28 October 2021
Category : Entrevista
Mario Farnós is a Guardia Civil lieutenant and the director of a project in Mauritania on maritime security. Next, we know his experience in the African countryMario Farnos en una actividad en Mauritania
What was your arrival in Mauritania like? Is there anything you remember in particular?
My arrival in Mauritania was calm at first since the coordinator (Alejandro Bosch) and I arrived together, and that calms you down a bit. For me it was the first long-term stay in Africa. You realise that Mauritania is a mixture of cultures, you know that it is an Islamic republic, as far as religion is concerned, but seeing how the Arab world and black Africa coexist was shocking for me.
As an interesting anecdote, eating with your hands is not easy…. seeing how they look at you, waiting to see if you eat the rice, or how you are going to cut a piece of meat. In the end they help you, they themselves cut it with their hand and give you the piece so you can eat, you can’t refuse such a gesture of kindness which, when you’re hungry, is very welcome.
How did the adaptation period go? What were the hardest and easiest things for you?
What I found hardest, professionally, was to take things with the relative simplicity and calm with which things are done here, they don’t plan over the short term, nor are they so strict with schedules or deadlines, but the day when something has to be done, they are there, they organise it from one day to the next, without any problem.
It reminds me a lot of how we used to do things in Spain 25 years ago, without so much protocol, procedure, and so on.
The least difficult thing for me was to see things from their point of view, I think I can empathise with people and I put myself in their place, I ask them for things knowing the means the country has available, the situation, the resources and the staff they have available, to know how far we can go together.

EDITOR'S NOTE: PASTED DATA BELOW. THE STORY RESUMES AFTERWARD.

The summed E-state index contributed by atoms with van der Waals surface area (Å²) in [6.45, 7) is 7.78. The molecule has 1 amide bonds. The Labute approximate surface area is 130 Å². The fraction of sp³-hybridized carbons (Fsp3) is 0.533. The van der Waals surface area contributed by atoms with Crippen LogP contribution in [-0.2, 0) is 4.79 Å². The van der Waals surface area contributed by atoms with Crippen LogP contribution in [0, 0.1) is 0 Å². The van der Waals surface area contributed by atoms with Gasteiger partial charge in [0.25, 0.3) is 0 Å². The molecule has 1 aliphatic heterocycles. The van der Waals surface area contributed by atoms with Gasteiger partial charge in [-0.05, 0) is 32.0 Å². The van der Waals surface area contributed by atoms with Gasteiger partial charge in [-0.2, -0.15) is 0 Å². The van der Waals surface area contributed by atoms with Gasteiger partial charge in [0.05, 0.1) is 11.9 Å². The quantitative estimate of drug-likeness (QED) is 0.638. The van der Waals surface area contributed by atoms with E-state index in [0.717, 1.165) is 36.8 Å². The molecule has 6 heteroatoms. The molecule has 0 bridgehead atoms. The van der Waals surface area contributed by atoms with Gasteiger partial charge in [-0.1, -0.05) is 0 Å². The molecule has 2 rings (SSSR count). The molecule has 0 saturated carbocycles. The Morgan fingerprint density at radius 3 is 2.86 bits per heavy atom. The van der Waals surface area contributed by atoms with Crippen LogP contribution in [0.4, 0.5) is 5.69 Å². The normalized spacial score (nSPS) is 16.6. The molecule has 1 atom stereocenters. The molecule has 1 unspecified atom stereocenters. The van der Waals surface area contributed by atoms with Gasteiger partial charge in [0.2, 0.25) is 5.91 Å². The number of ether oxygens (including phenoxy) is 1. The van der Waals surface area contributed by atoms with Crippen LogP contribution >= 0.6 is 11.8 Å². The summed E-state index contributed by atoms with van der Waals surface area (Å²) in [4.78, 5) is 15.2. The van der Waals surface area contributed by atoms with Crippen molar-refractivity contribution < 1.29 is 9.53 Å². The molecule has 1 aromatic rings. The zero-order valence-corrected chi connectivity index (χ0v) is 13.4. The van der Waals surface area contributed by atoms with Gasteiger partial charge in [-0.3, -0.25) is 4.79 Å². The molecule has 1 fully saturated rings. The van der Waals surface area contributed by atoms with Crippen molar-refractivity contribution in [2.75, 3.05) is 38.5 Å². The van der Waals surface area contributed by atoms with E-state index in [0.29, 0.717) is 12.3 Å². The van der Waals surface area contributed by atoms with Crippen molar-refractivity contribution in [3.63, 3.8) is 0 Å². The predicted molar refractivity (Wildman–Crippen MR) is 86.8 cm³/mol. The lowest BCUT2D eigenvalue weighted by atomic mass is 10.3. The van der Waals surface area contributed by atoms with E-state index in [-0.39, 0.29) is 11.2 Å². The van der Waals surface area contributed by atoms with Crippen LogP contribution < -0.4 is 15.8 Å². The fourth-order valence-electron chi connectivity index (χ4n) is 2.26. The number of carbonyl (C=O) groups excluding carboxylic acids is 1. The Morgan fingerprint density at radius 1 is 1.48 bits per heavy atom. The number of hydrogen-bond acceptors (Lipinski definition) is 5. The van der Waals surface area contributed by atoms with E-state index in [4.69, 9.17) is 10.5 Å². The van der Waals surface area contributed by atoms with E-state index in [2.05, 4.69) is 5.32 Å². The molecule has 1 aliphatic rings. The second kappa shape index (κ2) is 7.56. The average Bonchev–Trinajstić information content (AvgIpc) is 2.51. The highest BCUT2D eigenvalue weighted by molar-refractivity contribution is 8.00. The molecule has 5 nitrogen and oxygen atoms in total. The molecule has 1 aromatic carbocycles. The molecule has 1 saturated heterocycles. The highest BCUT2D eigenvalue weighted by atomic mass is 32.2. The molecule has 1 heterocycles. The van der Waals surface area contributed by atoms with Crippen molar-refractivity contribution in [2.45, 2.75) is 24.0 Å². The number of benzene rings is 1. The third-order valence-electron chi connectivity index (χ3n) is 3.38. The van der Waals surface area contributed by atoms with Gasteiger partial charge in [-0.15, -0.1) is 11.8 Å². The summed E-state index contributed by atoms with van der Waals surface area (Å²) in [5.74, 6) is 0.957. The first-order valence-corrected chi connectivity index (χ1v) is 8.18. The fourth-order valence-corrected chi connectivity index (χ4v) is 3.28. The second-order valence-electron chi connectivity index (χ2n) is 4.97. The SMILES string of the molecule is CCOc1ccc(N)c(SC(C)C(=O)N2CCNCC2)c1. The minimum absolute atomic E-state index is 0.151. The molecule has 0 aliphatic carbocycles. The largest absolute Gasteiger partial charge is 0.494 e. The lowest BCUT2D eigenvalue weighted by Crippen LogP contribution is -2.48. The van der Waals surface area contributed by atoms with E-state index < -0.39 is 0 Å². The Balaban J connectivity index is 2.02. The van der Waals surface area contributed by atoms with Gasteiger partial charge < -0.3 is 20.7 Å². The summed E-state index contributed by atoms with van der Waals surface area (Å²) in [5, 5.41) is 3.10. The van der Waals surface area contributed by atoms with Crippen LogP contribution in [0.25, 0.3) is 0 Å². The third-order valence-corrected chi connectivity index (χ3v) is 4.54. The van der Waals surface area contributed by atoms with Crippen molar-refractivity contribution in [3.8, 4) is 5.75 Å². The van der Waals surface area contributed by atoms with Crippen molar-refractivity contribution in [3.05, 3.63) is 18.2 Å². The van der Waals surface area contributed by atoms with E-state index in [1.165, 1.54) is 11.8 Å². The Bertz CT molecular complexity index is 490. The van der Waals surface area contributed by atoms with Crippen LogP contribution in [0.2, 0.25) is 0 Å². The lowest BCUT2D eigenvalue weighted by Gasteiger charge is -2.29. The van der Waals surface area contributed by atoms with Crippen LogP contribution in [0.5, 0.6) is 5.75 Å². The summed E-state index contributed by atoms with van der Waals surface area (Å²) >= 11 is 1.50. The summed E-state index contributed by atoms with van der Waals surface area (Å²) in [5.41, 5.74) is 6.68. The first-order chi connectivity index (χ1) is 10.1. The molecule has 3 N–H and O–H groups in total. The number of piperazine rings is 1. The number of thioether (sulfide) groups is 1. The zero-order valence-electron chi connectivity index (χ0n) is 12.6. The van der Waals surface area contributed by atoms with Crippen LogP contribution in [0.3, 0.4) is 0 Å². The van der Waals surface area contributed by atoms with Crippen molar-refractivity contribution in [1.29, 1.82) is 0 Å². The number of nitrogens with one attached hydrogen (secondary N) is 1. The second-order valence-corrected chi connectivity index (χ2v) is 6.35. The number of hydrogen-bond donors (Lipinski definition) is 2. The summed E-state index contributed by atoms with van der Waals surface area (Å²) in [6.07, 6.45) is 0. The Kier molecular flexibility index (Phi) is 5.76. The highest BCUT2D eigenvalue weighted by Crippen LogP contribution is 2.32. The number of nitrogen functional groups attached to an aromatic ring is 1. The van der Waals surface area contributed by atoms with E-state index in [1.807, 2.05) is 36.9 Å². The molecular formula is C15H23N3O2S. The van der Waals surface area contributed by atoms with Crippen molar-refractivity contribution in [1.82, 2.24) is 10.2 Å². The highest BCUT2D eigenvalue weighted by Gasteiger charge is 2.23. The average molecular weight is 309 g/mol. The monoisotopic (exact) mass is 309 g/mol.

Is this your first experience outside of Spain?
Long-term, it is my first experience, I had already worked with FIIAPP as a short-term expert in Chile and Bolivia, but Islamic culture has nothing to do with Latin America.
Right now I am at the midpoint, I have been here a year and in principle I have another one to go, insallah! Although you never know how long we will be here, I am really happy.
What is your work like, your daily routine? Is it very different from the routine you had in Spain?
My day to day is completely different from what I did in Spain.
I worked as a post commander on the island of Fuerteventura and there your main function was to anticipate the arrival of immigrants, coordinate the security mechanism upon their arrival, anticipate they would awaiting medical assistance and transfer them to the hospital or to the Bureau of Immigration for their identification. Here it is very different, it’s working day to day with different institutions such as the National Gendarmerie, the Mauritanian Coast Guard, the Mauritanian Police and organising joint meetings so that they can work in a coordinated manner, not subordinate, in the field of maritime security and immigration , especially irregular immigration.
What is your relationship with FIIAPP like? And with your colleagues in Mauritania?
The relationship with FIIAPP staff, who are in Madrid, is different from how I had been working. Getting to know FIIAPP’s methodology, the processes, the procedures, understanding that everyone has their own patch…… but you realise that you can count on very capable professionals with extraordinary knowledge in fields I knew nothing about
With my colleague in Mauritania, Alejandro, what can I say? We arrived together, we shared the same office, we used just one computer and, as with colleagues from Madrid, you realise the great amount of knowledge and work capacity they have in areas you know nothing about.
How would you rate your experience of working as a FIIAPP expatriate?
In two words, very positive.
Professionally, it was a challenge for me, working in another country, in another language, another culture and, after a year, seeing that the Mauritanian beneficiaries are happy with your work makes you feel happy.
And on a personal level, it is a very rewarding experience that you will never forget.
Find out about the project that Mario Farnós coordinates in Mauritania.
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